(33:06):
a spy on the banks of the Hudson River, and
American officers and British officers alike mourned Andrea's passing, viewed
him as the victim of Arnold's betrayal. Arnold starts a
new life as a brigadier general in the British Army.

(33:27):
He leads attacks on towns in Virginia and Connecticut that
leave them devastated, but make a little difference militarily. Of course,
as we all know, the British ultimately lose the war.
Arnold receives only a fraction of the agreed upon some
for his betrayal, since the plot to surrender West Point failed.

(33:47):
That's right, he didn't even succeed in selling himself out.
How did Americans react to the news of his treason?
This was I think incredible wake up call for the
American people. You know, they had spent all these years
fighting the British, only to discover that the real threat

(34:10):
is not the British but ourselves. This is a test
of character, This is a test of our ability to
function as an alternative to Great Britain, and are we
up to this? Just a year after the betrayal came
to light, the Americans are victorious in the Battle of Yorktown,

(34:32):
the last major conflict of the Revolutionary War. Arnold tried
to frame his defection as a noble cause in an
open letter he wrote to the American public, but his
name was ruined. American General Nathaniel Green lined Arnold's treason
to the fall of Lucifer. Ben Franklin compared him to

(34:54):
Judas and George Washington, once his greatest champion, or judge
his men to hang Benedict Donald if they ever captured him.
Arnold was burned in effigy in Philadelphia and in cities
and towns up and down the Atlantic seaboard. The graves
of his father were violated by the angry citizens of Norwich.

(35:18):
He became a figure as archetypal in his own way,
as Washington of an evil incarnate of the trader of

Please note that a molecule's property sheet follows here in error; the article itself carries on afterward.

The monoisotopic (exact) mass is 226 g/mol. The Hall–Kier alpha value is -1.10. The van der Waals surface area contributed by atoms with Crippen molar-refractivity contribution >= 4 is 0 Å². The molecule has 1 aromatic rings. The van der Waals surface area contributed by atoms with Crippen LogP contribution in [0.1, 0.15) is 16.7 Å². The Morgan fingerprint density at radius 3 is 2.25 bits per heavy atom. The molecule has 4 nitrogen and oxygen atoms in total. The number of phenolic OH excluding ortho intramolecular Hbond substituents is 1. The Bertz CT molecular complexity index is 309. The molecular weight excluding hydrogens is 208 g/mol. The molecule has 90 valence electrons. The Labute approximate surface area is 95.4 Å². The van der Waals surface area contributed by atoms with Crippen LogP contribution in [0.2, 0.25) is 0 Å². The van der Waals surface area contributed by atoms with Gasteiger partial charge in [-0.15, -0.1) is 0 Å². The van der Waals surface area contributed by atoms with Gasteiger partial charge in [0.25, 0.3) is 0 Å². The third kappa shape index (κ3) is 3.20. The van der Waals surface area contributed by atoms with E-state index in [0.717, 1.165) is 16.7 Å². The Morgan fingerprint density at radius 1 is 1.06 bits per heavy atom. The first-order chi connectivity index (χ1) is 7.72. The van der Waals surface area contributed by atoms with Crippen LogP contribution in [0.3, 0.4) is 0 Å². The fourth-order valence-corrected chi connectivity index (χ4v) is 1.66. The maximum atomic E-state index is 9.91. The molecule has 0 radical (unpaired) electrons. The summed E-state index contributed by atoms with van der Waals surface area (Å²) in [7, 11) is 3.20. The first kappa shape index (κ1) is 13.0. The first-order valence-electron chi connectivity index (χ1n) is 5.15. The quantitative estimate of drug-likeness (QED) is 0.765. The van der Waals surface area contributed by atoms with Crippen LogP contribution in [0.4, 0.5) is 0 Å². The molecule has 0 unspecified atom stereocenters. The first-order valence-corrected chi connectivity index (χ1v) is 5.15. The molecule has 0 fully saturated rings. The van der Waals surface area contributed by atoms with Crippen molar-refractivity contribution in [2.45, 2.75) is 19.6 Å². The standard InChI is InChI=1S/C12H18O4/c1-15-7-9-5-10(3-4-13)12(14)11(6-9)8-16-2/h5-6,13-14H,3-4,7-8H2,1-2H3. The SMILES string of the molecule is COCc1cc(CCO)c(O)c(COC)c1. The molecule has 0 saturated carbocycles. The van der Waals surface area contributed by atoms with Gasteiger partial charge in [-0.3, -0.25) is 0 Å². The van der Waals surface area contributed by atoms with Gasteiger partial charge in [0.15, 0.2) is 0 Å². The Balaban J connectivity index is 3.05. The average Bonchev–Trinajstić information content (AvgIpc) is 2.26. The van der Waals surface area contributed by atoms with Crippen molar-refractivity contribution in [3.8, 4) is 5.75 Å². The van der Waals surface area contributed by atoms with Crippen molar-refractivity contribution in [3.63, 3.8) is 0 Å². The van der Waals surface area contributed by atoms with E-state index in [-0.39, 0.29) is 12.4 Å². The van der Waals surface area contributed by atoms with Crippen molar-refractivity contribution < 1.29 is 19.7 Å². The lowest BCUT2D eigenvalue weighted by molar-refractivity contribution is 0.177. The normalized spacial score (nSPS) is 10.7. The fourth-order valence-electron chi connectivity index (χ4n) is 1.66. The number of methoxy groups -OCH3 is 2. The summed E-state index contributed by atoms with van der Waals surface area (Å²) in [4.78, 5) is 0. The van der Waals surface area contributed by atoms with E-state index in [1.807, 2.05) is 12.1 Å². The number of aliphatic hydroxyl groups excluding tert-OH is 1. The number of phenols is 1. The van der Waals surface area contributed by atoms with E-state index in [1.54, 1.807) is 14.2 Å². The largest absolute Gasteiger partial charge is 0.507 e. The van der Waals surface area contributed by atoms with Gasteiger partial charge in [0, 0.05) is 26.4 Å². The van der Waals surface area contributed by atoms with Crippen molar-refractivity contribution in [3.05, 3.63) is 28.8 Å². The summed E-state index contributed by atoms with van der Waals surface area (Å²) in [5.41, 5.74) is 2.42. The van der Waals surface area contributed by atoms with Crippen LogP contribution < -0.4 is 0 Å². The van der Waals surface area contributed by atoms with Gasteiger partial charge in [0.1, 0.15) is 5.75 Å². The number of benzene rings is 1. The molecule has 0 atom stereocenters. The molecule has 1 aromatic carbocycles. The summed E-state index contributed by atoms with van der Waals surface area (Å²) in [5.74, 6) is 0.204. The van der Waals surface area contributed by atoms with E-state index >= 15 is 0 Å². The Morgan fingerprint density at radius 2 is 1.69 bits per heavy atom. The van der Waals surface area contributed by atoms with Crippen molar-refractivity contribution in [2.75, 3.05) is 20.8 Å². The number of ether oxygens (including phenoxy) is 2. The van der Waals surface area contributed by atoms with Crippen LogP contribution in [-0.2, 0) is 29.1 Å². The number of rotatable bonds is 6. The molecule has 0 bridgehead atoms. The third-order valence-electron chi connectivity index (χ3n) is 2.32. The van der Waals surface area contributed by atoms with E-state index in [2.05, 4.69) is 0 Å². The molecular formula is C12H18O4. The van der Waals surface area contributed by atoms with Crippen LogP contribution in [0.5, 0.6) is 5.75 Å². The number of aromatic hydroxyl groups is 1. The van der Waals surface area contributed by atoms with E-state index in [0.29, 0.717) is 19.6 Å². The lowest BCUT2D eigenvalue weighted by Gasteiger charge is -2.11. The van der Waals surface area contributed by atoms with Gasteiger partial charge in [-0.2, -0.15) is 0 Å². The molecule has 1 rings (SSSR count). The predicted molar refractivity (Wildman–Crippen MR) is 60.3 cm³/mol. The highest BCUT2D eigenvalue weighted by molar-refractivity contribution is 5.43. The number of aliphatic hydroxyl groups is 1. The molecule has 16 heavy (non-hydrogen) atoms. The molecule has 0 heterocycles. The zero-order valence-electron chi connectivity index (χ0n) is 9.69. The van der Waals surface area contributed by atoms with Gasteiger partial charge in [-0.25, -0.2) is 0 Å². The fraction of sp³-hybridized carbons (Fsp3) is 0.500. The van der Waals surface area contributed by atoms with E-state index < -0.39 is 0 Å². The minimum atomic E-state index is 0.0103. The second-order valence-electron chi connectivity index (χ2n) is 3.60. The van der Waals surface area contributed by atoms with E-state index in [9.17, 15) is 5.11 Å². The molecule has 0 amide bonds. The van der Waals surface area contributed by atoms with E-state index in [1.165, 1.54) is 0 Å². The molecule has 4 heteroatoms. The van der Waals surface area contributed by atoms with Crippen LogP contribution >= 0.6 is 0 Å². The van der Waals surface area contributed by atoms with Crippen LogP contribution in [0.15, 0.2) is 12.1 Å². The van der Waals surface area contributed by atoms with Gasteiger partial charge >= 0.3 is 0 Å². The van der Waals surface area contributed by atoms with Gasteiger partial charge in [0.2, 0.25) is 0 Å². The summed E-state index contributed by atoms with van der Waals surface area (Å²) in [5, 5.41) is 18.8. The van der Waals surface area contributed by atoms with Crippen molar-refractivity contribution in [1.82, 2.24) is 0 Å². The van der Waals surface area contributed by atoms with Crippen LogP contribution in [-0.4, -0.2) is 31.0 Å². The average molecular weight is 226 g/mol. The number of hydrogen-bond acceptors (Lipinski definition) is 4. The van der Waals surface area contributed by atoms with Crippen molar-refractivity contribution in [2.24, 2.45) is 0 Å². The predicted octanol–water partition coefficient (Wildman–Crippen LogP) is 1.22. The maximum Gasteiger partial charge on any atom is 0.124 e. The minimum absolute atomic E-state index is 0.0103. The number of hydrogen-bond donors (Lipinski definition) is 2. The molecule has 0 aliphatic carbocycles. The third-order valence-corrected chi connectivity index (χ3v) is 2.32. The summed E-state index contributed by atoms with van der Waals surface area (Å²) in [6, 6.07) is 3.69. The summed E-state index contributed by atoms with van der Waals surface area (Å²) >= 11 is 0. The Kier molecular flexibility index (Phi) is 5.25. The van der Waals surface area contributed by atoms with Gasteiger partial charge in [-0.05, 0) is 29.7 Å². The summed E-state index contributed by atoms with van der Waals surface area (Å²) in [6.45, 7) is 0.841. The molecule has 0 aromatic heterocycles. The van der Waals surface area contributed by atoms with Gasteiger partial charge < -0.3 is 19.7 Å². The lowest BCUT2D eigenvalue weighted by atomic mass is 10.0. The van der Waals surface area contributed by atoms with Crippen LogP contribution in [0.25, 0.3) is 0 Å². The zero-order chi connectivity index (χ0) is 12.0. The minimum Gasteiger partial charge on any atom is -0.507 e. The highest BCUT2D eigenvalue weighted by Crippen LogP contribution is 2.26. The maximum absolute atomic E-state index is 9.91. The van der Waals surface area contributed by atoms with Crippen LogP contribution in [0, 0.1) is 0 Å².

the Rock within the rock with it exactly, and I
think a troubling figure two, because everyone had to acknowledge
he was one of our best. As Washington would say

(35:39):
when he first heard, whom can we trust? Now. Arnold
lived out his final days in disrepute in London, and
after a long battle with gout, died June fourteenth, eighteen
o one. He was buried without military honors at sarah

(36:00):
Toga National Historical Park, site of perhaps his greatest feat
of heroism. There's a monument dedicated to Benedict Arnold. It's
a boot carved from stone, representing the leg he injured
in service of the Revolution. The monument describes a brilliant
soldier who was desperately wounded in the decisive battle at Saratoga,

(36:23):
but it doesn't bear his name. He has been written
out of the scriptures of America. That boot is the
only thing left of Arnold worth respecting. We leave you
now with one final installment of Before They Went Bad, Satan,

(36:47):
get the behind me, Satan, let's face it. Satan has
an image problem when blamed for the fall of man
gets laid at your feet. That can happen, but let's
give the devil his you. Before descending into hell and
getting branded lord of the underworld, Satan was riding high

(37:09):
as an angel in heaven. He had fame, wisdom, authority,